Tuesday, March 29, 2016

The Nutrition Facts Table & Your Family - Focus on the Facts

Do you know how to use the Nutrition Facts table (NFt) on packaged foods to make informed choices for your family? Do you understand what "% DV" means and how to interpret "Serving Size?" Not everyone does, which is a shame, since so much valuable information is provided there. Once you know how to interpret that information, you can use it to ensure your family is getting more of the nutrients you want (like fibre, calcium and vitamins) and less of those you don't (like saturated fats, sugars, and salt).

To help me learn more about the Nutrition Facts table, the Nutrition Facts Education Campaign (NFEC) invited me and my family to take part in a Fact Finder's Mission. They sent along a kit with a selection of generic food packaging we could use for comparisons, along with some fun detective accessories to spice things up.

Here's our kit. It came with a blank NFt on white board, with markers, so we could record our findings.

The NFEC: "Focus on the Facts" is a cooperative effort among Food & Consumer Products of Canada (FCPC), Health Canada, the Retail Council of Canada (RCC), and the Canadian Federation of Independent Grocers (CFIG). It was created to help Canadians learn how to use the Nutrition Facts table to make informed food choices. The important basics - start with understanding the Serving Size and then look at the Percent Daily Value (% DV).

I think he may wear that Sherlock hat all the time now. He was pretty pleased with it. But he also got into reading the labels and figuring out the differences between similar products. We used the white board to record results as we went along.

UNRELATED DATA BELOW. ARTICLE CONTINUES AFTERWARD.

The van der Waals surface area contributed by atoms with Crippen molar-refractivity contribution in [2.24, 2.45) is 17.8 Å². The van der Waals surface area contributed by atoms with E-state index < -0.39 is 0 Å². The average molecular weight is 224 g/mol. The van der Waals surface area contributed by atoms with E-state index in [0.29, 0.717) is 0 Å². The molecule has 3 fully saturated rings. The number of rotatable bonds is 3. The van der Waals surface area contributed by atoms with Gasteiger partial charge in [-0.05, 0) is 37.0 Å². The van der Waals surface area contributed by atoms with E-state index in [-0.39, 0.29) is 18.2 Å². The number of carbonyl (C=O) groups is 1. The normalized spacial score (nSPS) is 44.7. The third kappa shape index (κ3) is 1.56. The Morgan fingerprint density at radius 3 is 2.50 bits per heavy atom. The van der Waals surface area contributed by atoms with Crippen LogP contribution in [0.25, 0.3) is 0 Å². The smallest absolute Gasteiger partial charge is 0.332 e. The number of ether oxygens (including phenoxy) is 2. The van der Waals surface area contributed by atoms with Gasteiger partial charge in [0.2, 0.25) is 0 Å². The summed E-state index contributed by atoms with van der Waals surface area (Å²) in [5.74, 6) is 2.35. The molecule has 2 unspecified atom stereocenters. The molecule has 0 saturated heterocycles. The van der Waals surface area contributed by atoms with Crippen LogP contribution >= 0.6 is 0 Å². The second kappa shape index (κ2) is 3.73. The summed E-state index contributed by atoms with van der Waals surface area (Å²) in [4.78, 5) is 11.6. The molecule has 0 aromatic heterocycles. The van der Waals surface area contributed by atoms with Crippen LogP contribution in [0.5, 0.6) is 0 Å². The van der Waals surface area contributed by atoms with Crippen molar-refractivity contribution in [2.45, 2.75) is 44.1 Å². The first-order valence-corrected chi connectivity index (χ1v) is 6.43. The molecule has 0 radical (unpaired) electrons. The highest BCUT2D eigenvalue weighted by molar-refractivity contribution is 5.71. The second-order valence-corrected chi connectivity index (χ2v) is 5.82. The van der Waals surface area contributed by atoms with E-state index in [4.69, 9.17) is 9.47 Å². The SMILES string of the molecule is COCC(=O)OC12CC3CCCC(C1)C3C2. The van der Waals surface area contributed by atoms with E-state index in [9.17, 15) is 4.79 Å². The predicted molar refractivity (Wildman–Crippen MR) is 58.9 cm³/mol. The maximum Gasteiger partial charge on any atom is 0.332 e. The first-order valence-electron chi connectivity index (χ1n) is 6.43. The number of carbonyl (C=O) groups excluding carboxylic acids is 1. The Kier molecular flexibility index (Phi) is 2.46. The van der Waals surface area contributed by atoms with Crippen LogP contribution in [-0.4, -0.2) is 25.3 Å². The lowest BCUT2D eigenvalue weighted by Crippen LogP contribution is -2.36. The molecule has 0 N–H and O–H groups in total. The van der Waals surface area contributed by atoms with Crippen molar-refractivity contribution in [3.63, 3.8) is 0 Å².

When you are comparing products, be sure you first look at the serving size on which the nutrition information is based. Two manufacturers may define different serving sizes for their products, so you could need to do some math. You also need to consider if the serving size listed makes sense for you. Will you eat basically that much? Or is your typical serving more or less? You'll need to adjust accordingly.

Let's have a look at these veggie burgers. The first line of the table gives the serving size - in each case it is one burger patty, and the patties are 130g for both "brands." This makes the comparison an easy one. But after those similarities, things quickly change.
Burger A has more calories (350 to 200), more fat (27g to 9g) and less sodium (330mg to 800mg). But is that good or bad? Or how bad is it? The % DV is the best indicator. This is the percentage of the daily recommended intake for each item on the label. As a rule of thumb, 5% or less is considered "low" and 15% or more is considered "high."

So, Burger A, with 42% of the recommended daily intake of fats, and a whopping 70% for saturated and trans fat is really quite high. Burger B checks in at 14% and 15%, which is a much more reasonable amount. If fat intake is a major consideration for you, Burger B is your best choice. However, if you are on a low sodium diet, Burger A scores better, with 14% of the daily recommended value as compared to 33% in Burger B. Carbohydrates, protein, and vitamins are very close in both, but Burger A has a lot more iron, if that's a concern for you and your family.

So, yes, even with the information, and knowing how to interpret it, things can get complicated. It may be that you decide against both options you are comparing, but more likely that you'll make an informed choice of one or the other based on the specific nutritional concerns of your family. Remember, knowledge is power! So arm yourself with the knowledge on the NFt, and you'll be sure to make the best buys for your family table.

Disclosure: This post is brought to you by the Nutrition Facts Education Campaign. The opinions on this blog, as always, remain my own.

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